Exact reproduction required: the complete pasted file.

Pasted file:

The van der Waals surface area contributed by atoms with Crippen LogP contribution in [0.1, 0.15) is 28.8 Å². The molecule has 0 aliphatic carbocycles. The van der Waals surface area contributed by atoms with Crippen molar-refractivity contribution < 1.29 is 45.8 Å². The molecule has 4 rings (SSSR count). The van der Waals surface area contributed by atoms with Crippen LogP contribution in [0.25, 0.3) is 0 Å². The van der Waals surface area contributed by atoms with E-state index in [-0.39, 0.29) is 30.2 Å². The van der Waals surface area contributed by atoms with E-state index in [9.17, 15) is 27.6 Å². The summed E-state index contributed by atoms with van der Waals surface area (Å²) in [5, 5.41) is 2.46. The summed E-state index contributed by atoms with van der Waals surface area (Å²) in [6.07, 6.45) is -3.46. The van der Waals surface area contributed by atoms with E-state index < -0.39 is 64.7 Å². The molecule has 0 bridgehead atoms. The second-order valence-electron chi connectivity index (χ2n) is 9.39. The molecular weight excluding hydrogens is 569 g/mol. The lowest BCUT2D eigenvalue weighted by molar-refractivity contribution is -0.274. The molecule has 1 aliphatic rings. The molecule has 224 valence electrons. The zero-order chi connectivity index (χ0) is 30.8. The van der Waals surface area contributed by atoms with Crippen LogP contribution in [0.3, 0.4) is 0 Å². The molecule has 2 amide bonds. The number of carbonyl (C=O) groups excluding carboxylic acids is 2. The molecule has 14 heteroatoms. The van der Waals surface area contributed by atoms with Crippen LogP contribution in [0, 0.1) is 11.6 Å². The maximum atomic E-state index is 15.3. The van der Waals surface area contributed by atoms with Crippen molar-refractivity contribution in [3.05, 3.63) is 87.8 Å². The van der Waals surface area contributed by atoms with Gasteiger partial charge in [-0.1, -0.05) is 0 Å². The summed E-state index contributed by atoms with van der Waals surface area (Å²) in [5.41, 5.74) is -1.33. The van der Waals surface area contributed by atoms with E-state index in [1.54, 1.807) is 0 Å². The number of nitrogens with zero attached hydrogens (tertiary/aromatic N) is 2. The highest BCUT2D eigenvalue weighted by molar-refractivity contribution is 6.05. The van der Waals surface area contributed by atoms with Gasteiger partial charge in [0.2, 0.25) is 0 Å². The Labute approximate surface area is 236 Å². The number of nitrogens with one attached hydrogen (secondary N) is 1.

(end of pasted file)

The van der Waals surface area contributed by atoms with Crippen LogP contribution in [0.1, 0.15) is 28.8 Å². The molecule has 0 aliphatic carbocycles. The van der Waals surface area contributed by atoms with Crippen molar-refractivity contribution < 1.29 is 45.8 Å². The molecule has 4 rings (SSSR count). The van der Waals surface area contributed by atoms with Crippen LogP contribution in [0.25, 0.3) is 0 Å². The van der Waals surface area contributed by atoms with E-state index in [-0.39, 0.29) is 30.2 Å². The van der Waals surface area contributed by atoms with E-state index in [9.17, 15) is 27.6 Å². The summed E-state index contributed by atoms with van der Waals surface area (Å²) in [5, 5.41) is 2.46. The summed E-state index contributed by atoms with van der Waals surface area (Å²) in [6.07, 6.45) is -3.46. The van der Waals surface area contributed by atoms with E-state index < -0.39 is 64.7 Å². The molecule has 0 bridgehead atoms. The second-order valence-electron chi connectivity index (χ2n) is 9.39. The molecular weight excluding hydrogens is 569 g/mol. The lowest BCUT2D eigenvalue weighted by molar-refractivity contribution is -0.274. The molecule has 1 aliphatic rings. The molecule has 224 valence electrons. The zero-order chi connectivity index (χ0) is 30.8. The van der Waals surface area contributed by atoms with Crippen LogP contribution in [0.3, 0.4) is 0 Å². The molecule has 2 amide bonds. The number of carbonyl (C=O) groups excluding carboxylic acids is 2. The molecule has 14 heteroatoms. The van der Waals surface area contributed by atoms with Crippen LogP contribution in [0, 0.1) is 11.6 Å². The maximum atomic E-state index is 15.3. The van der Waals surface area contributed by atoms with Crippen molar-refractivity contribution in [3.05, 3.63) is 87.8 Å². The van der Waals surface area contributed by atoms with Gasteiger partial charge in [-0.1, -0.05) is 0 Å². The summed E-state index contributed by atoms with van der Waals surface area (Å²) in [5.41, 5.74) is -1.33. The van der Waals surface area contributed by atoms with E-state index in [1.54, 1.807) is 0 Å². The number of nitrogens with zero attached hydrogens (tertiary/aromatic N) is 2. The highest BCUT2D eigenvalue weighted by molar-refractivity contribution is 6.05. The van der Waals surface area contributed by atoms with Gasteiger partial charge in [0.2, 0.25) is 0 Å². The Labute approximate surface area is 236 Å². The number of nitrogens with one attached hydrogen (secondary N) is 1.